The Trauma Specialization at New York University's Counseling & Wellness Services, provides postdoctoral fellows an opportunity to gain experience conducting assessment, provide individual and group therapy to students presenting with remote past or recent traumatic experiences (childhood abuse, sexual assault, domestic violence, combat-related, other acute traumatic events, e.g. bereavement, motor vehicle accidents), and collaboration and consultation with other professionals.
In addition to individual short-term therapy limited to ten sessions, the trauma postdoctoral fellow also provides semester-long group psychotherapy and has the opportunity to co-lead the Sexual Encounters and Empowerment (SEE) group and/or the Bereavement (Living with Loss) group with a licensed clinician. In addition, the fellow may run the Trauma & Wellness toolkit, a four-week modular group focused on psychoeducation and coping with trauma. Supervision includes one hour of trauma case specific supervision on individual cases, and up to one hour for group therapy.
The trauma postdoctoral fellow also participates in the monthly trauma team meetings. The trauma team is multidisciplinary including psychologists, social workers, and a psychiatric provider, several of whom have specialized training in various trauma treatment modalities including EMDR, prolonged exposure, CBT, and DBT, and also clinical and programmatic experience in domestic violence and campus sexual assault.
Dr. Julia Shiang, Director
Open to all Ph.D. or Psy.D. candidates in graduate programs in the New York Metro area; expectation of 16-20 hours per week.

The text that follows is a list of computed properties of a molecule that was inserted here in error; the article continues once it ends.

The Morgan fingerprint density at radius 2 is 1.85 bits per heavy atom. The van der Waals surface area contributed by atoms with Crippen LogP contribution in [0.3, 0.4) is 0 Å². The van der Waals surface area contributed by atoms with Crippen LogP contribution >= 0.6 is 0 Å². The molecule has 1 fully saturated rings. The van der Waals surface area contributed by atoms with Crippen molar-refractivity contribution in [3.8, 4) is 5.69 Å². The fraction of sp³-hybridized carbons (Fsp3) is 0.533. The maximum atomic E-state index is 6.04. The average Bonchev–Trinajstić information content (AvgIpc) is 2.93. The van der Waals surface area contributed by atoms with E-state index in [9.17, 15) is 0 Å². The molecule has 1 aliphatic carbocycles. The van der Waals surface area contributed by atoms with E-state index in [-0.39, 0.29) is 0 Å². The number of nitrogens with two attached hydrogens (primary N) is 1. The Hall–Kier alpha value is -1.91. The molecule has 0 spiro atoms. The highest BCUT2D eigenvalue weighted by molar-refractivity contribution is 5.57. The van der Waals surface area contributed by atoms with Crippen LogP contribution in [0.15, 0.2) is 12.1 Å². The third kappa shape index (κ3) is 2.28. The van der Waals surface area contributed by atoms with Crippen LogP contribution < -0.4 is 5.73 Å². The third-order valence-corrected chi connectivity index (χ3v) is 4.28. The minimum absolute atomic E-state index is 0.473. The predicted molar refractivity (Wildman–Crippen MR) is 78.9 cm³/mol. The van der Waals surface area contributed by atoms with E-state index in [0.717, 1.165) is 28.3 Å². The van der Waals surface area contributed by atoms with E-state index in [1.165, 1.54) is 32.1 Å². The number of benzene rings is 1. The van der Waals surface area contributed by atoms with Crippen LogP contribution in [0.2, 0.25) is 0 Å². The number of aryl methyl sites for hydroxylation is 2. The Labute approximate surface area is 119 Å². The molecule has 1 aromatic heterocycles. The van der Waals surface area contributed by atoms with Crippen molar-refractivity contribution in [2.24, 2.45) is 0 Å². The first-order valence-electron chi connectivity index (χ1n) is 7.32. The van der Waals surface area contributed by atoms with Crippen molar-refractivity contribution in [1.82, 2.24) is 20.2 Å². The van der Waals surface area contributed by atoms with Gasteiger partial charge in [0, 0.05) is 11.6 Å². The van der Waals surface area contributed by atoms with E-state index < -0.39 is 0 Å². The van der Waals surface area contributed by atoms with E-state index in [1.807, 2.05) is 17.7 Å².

The NYU Student Health Center's Counseling and Wellness Services offers an opportunity to learn brief treatment approaches, referral skills, diagnostic formulation, and crisis management skills with a college and graduate student population. Experience running groups (CBT for Depression, etc) may be provided depending on readiness and clinical needs.
Third and fourth year Clinical/Counseling doctoral Psychology students are invited to apply, and exceptional second year students will be considered. Hospital clinical experience and/or demonstrated ability in intake, assessment and DSM diagnostic formulation are required.
To apply: Submit cover letter, CV, and three letters of recommendation sealed and signed by the recommender. Be sure to add on the top of your CV: your current contact information, your school’s Training Director’s contact information (email and telephone #).
Submit in one packet to:
Application Deadline: Review of completed applications will begin and end on the agreed-upon date by the New York City Association of Graduate schools for each year. All completed applications received within this time frame will receive priority consideration.
Dr. Julia Shiang
Some of the former trainees have suggested the following websites as useful if you are considering moving to NYC.